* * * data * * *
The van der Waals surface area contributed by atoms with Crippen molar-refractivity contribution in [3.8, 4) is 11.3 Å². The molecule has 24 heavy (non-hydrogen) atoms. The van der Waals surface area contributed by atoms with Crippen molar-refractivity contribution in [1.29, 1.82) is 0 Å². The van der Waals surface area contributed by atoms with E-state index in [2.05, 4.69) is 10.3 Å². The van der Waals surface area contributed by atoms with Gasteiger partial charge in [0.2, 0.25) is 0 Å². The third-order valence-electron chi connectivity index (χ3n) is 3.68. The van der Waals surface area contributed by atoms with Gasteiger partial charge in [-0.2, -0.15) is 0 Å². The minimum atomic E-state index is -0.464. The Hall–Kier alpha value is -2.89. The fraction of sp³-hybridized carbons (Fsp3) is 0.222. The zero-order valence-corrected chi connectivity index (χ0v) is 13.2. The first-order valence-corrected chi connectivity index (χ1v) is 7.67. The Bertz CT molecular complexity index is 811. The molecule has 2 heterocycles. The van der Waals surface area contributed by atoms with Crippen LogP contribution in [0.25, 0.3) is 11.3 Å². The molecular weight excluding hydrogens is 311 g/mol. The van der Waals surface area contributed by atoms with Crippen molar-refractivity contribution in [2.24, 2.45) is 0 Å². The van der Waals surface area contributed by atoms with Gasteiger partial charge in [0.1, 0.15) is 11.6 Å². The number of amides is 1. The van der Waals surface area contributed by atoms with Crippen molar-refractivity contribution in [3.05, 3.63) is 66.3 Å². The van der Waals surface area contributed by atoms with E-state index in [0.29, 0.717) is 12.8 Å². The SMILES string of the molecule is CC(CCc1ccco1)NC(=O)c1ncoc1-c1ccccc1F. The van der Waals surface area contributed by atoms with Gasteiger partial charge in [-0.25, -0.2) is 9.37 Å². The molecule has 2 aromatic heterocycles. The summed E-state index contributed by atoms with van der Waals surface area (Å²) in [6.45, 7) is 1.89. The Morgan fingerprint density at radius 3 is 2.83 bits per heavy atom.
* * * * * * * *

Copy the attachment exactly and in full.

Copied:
The van der Waals surface area contributed by atoms with Crippen molar-refractivity contribution in [3.8, 4) is 11.3 Å². The molecule has 24 heavy (non-hydrogen) atoms. The van der Waals surface area contributed by atoms with Crippen molar-refractivity contribution in [1.29, 1.82) is 0 Å². The van der Waals surface area contributed by atoms with E-state index in [2.05, 4.69) is 10.3 Å². The van der Waals surface area contributed by atoms with Gasteiger partial charge in [0.2, 0.25) is 0 Å². The third-order valence-electron chi connectivity index (χ3n) is 3.68. The van der Waals surface area contributed by atoms with Gasteiger partial charge in [-0.2, -0.15) is 0 Å². The minimum atomic E-state index is -0.464. The Hall–Kier alpha value is -2.89. The fraction of sp³-hybridized carbons (Fsp3) is 0.222. The zero-order valence-corrected chi connectivity index (χ0v) is 13.2. The first-order valence-corrected chi connectivity index (χ1v) is 7.67. The Bertz CT molecular complexity index is 811. The molecule has 2 heterocycles. The van der Waals surface area contributed by atoms with Crippen LogP contribution in [0.25, 0.3) is 11.3 Å². The molecular weight excluding hydrogens is 311 g/mol. The van der Waals surface area contributed by atoms with Crippen molar-refractivity contribution in [2.24, 2.45) is 0 Å². The van der Waals surface area contributed by atoms with Gasteiger partial charge in [0.1, 0.15) is 11.6 Å². The number of amides is 1. The van der Waals surface area contributed by atoms with Crippen molar-refractivity contribution in [3.05, 3.63) is 66.3 Å². The van der Waals surface area contributed by atoms with E-state index in [0.29, 0.717) is 12.8 Å². The SMILES string of the molecule is CC(CCc1ccco1)NC(=O)c1ncoc1-c1ccccc1F. The van der Waals surface area contributed by atoms with Gasteiger partial charge in [-0.25, -0.2) is 9.37 Å². The molecule has 2 aromatic heterocycles. The summed E-state index contributed by atoms with van der Waals surface area (Å²) in [6.45, 7) is 1.89. The Morgan fingerprint density at radius 3 is 2.83 bits per heavy atom.